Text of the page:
By Jennifer Kyzer, Master Trainer and Behavior Specialist
As a mother, I understand and can sympathize with the frantic phone call from a client that begins, My dog nipped at my granddaughter! Or this concern: My dog got kicked out of daycare! Or this one: My dog can’t get along with my best friend’s dog. I understand how scary it seems when a dog uses his teeth to tell someone they are uncomfortable with something that person is doing. I understand when dog daycare is needed for long work days or the disappointment when we can’t take our dogs everywhere we want to. As a dog trainer, however, I have sympathy for the dog, too. I feel for the dog when all the blame is placed on him, because there can be many contributing factors leading to negative behaviors.
Dogs are animals. They have to communicate to us somehow that they are not okay with something a human is doing. Dogs often communicate with their mouths by barking, growling, or biting. Does this mean the dog should not be around kids, find a new home, or worst-case scenario – be euthanized? Not necessarily. Should this dog learn how to be around kids, what is appropriate and what is not, have supervision around children, and be taught commands to keep everyone, including the dog, safe? Yes. And should we, as parents, take responsibility as well and learn more? Absolutely.
Bringing a new dog into our lives should be viewed as entering into a committed relationship. To strengthen and grow this relationship appropriately, there are three important concepts to embrace.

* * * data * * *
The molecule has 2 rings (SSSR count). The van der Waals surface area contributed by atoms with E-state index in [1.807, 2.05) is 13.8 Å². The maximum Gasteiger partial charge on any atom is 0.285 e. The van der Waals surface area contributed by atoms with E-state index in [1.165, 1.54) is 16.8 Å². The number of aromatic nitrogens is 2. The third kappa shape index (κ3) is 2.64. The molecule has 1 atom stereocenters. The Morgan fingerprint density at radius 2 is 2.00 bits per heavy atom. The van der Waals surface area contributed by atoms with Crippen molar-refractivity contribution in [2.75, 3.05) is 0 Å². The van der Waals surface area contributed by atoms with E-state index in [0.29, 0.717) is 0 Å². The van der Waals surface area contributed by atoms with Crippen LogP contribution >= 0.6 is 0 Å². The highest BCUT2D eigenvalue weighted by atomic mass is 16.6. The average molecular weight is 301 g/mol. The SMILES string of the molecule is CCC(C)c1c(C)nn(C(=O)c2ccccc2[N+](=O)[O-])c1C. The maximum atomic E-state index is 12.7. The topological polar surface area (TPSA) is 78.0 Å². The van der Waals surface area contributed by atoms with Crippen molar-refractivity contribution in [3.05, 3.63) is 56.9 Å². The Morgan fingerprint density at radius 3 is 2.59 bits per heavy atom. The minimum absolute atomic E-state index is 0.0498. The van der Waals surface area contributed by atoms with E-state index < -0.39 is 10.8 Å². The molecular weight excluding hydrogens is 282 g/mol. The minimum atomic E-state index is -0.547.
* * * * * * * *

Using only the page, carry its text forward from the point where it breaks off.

First, understand dog behavior. Gaining an understanding of dog behavior can come from a variety of sources: books, videos, television, and through observation. Each dog has his own story. Learning as much as possible about dogs and their needs can help to give us a good understanding of life through the eyes of a dog. Simplified: dogs need daily exercise, both physical and mental; routines and rules, direction and training; affection, through petting, treats; and food.
Second, follow through with suitable training. Supporting your relationship with behavior and obedience training is important for developing and encouraging proper behaviors in your dog. Knowing the energy level, learning style, and needs of your dog will help to develop the level and amount of training needed. Continue your dogs’ education at each stage of his life, through ongoing training classes, private lessons, or at-home variations on obedience training will continue to stimulate and keep your dog engaged and motivated. Training should be fun, positive-based and continually reinforced. Training should adjust for each level and stage of your dog’s life as well as any new situations that may arise in your family’s circumstances.
Finally, accept your dog for who he is. Knowing your dog’s limitations, having realistic expectations, and being honest with yourself about your dog’s personality will serve you well in accepting your dog. Even a well-trained dog is not always one hundred percent reliable on every command under every circumstance. We all need to see our dogs for who they are – in species, breed, and personality. While we should accept our dogs for who they are and the work we have put into guiding them, we also need to have realistic expectations to keep everyone safe, happy, and fulfilled. Just as we parent our human children, we need to treat our dogs as individuals. We need to love their strengths, strengthen their weaknesses, and know their faults in order to be responsible and caring stewards of the important relationships we humans have with dogs.